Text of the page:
A minimum of three (3) operating loads should be modeled: maximum licensed load case, a typical load case, and a minimum load case. This is to assess the sensitivity of predicted concentrations to plume rise as related to operating level, so as to determine the "worst-case" operating scenario that will lead to maximum ground-level concentrations of regulated pollutants. There may be certain types of emission sources that will only be operated at a single load, such as in standby mode or peaking condition. In these cases, modeling of less than three load cases may be appropriate.

In cases lacking "typical and minimum" loads, the effects of reduced plume rise may be assessed by modeling the maximum (100%) load, 75% of the maximum load, and 50% of the maximum load. Alternatively, a representative sampling of operating scenarios covering the range of reasonably expected loads and conditions may be evaluated so as to determine the "worst-case" or "maximum impact" operating scenario. For certain types of emission sources (e.g., combustion turbines), ambient air temperatures may need to be considered in identifying appropriate operating scenarios for modeling, since air temperature can have a significant effect on plume characteristics and emission rates. Similarly, for multi-fuel combustion sources, consideration may need to be given to which fuel is considered "worst-case" for each individual air pollutant.

For sources using backup fuel(s), it is likely that the fuel(s) which produces the highest emission rate for each pollutant should be used when determining emission rates for modeling purposes. However, since different fuels have different emission rates, heating values, stack exit velocities and stack temperatures, it is possible that the alternative fuel scenarios will need to be modeled as well.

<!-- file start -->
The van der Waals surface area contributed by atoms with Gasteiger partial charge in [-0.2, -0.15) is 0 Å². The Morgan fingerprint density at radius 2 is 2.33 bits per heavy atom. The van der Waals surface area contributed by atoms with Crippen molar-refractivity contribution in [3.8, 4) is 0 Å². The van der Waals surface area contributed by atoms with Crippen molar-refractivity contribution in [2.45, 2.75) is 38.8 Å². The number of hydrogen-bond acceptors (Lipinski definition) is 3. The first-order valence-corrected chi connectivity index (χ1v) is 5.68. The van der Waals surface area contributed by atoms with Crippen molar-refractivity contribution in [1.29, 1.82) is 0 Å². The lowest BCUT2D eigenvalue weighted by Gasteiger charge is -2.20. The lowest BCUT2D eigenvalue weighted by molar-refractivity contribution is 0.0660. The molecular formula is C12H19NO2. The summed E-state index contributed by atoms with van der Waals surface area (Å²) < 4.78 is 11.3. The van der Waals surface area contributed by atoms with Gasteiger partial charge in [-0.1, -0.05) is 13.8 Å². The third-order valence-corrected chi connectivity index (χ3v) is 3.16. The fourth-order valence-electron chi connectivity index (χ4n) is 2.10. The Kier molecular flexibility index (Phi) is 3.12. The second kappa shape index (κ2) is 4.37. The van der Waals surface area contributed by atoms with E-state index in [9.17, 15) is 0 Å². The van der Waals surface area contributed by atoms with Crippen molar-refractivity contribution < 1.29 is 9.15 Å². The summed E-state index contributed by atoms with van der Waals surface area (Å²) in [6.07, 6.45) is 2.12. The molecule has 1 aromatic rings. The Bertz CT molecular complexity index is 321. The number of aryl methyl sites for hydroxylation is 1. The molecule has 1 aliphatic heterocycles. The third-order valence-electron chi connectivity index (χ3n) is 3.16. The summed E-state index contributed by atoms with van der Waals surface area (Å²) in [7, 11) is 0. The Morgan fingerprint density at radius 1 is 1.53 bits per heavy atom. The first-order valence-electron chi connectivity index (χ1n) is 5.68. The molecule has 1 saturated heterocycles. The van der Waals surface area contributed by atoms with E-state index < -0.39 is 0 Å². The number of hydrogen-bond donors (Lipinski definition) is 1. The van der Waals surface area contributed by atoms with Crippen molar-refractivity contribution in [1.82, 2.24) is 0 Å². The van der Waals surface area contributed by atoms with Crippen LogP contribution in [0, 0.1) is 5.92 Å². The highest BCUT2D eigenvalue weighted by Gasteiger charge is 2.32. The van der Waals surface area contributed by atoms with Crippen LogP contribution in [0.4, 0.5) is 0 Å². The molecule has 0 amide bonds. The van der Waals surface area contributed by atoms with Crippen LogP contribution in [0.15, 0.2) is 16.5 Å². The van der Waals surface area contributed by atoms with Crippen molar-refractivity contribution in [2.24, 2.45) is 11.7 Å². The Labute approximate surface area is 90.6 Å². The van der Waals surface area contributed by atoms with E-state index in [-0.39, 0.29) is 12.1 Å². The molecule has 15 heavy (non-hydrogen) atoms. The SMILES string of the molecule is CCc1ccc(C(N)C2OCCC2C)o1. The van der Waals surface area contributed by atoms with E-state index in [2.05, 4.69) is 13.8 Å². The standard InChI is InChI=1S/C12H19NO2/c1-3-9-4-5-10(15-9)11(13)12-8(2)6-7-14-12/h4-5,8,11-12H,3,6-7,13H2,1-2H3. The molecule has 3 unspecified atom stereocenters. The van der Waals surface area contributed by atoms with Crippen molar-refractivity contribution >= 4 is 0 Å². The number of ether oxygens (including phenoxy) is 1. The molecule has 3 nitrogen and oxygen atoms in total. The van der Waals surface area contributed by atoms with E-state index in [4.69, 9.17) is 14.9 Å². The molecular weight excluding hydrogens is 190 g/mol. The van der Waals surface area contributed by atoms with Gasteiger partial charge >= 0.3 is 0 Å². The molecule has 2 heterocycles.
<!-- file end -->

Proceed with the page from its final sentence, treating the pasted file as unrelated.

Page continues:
If you are still having difficulty choosing representative typical and minimum load cases, you should consult with the appropriate MEDEP-BAQ project engineer or meteorologist for assistance prior to submitting the modeling protocol.

It is important to note that larger sources with multiple licensed configurations may have several maximum, typical and minimum load cases.

Significant Impact Level (SIL) Modeling

The applicant should conduct significant impact modeling (to be included in the modeling protocol) to:

  1. Determine if the impacts from the modeled source are significant/insignificant for any pollutant/averaging period.
  2. Justify proposed sources for combined source modeling.
  3. Determine operating scenarios to be included in the combined source modeling (traditionally, the maximum load case plus other load cases yielding higher impacts than those predicted by the maximum load case).

Since significant impact modeling is often performed prior to submission of the modeling protocol, it is suggested that the model user contact MEDEP-BAQ prior to performing the significant impact modeling, to review the intended model inputs on (minimally) an informal basis.

No further MAAQS or increment modeling will be necessary for a regulated pollutant if it is demonstrated through modeling that the applicant will not have a significant impact (as predicted with screening modeling or by using the most recent year of meteorological data in sequential modeling) on a pollutant/averaging period basis. If modeling results do not exceed significant impact levels over all averaging periods, no further modeling is required to demonstrate compliance for that pollutant (see table below for SIL values).

Further modeling may be necessary in instances where a regulated pollutant from a specific source is predicted by screening to exceed the significance level(s), ambient air quality standards or ambient increments.

Additional Sources

Based upon the results of the significant impact modeling, MEDEP-BAQ will ultimately be responsible for the final decision regarding off-site sources to be modeled. MEDEP-BAQ will typically provide the applicant with a list of any sources that may have to be included in the final modeling analysis and the model input data for these sources. This list will contain all data required for model input including source location(s), emission rates, stack parameters, and model-ready Building Profile Input Program (BPIP) input files or necessary building dimensions for the applicant to determine direction-specific building parameters.